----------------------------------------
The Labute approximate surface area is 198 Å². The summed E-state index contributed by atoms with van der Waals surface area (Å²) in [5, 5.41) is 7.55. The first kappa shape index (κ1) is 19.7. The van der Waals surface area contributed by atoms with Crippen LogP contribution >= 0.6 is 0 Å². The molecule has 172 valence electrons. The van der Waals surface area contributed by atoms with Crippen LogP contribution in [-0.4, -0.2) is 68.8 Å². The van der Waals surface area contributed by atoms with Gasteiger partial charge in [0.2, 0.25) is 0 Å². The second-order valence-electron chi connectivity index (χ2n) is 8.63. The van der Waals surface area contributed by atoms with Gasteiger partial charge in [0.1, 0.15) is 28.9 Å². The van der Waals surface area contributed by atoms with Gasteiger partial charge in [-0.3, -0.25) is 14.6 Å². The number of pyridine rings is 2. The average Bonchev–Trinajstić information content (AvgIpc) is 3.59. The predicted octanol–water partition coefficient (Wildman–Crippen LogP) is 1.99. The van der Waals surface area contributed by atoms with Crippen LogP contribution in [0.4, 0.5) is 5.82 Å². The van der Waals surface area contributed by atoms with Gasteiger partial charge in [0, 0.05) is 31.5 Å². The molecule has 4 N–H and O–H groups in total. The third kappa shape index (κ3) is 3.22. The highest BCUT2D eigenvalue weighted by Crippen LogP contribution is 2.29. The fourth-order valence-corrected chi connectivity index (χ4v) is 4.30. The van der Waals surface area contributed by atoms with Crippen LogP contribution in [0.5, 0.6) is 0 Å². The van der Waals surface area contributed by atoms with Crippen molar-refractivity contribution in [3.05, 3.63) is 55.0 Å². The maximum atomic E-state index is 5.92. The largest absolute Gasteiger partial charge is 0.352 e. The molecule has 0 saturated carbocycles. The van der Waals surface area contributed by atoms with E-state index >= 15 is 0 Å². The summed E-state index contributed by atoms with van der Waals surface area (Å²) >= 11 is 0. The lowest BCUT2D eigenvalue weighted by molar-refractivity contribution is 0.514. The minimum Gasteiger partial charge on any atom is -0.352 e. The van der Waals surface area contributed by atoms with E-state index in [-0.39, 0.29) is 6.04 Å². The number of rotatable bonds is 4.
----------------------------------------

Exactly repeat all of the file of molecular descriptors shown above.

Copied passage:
The Labute approximate surface area is 198 Å². The summed E-state index contributed by atoms with van der Waals surface area (Å²) in [5, 5.41) is 7.55. The first kappa shape index (κ1) is 19.7. The van der Waals surface area contributed by atoms with Crippen LogP contribution >= 0.6 is 0 Å². The molecule has 172 valence electrons. The van der Waals surface area contributed by atoms with Crippen LogP contribution in [-0.4, -0.2) is 68.8 Å². The van der Waals surface area contributed by atoms with Gasteiger partial charge in [0.2, 0.25) is 0 Å². The second-order valence-electron chi connectivity index (χ2n) is 8.63. The van der Waals surface area contributed by atoms with Gasteiger partial charge in [0.1, 0.15) is 28.9 Å². The van der Waals surface area contributed by atoms with Gasteiger partial charge in [-0.3, -0.25) is 14.6 Å². The number of pyridine rings is 2. The average Bonchev–Trinajstić information content (AvgIpc) is 3.59. The predicted octanol–water partition coefficient (Wildman–Crippen LogP) is 1.99. The van der Waals surface area contributed by atoms with Crippen LogP contribution in [0.4, 0.5) is 5.82 Å². The van der Waals surface area contributed by atoms with Gasteiger partial charge in [0, 0.05) is 31.5 Å². The molecule has 4 N–H and O–H groups in total. The third kappa shape index (κ3) is 3.22. The highest BCUT2D eigenvalue weighted by Crippen LogP contribution is 2.29. The fourth-order valence-corrected chi connectivity index (χ4v) is 4.30. The van der Waals surface area contributed by atoms with Crippen LogP contribution in [0.5, 0.6) is 0 Å². The van der Waals surface area contributed by atoms with Crippen molar-refractivity contribution in [3.05, 3.63) is 55.0 Å². The maximum atomic E-state index is 5.92. The largest absolute Gasteiger partial charge is 0.352 e. The molecule has 0 saturated carbocycles. The van der Waals surface area contributed by atoms with E-state index >= 15 is 0 Å². The summed E-state index contributed by atoms with van der Waals surface area (Å²) >= 11 is 0. The lowest BCUT2D eigenvalue weighted by molar-refractivity contribution is 0.514. The minimum Gasteiger partial charge on any atom is -0.352 e. The van der Waals surface area contributed by atoms with E-state index in [-0.39, 0.29) is 6.04 Å². The number of rotatable bonds is 4.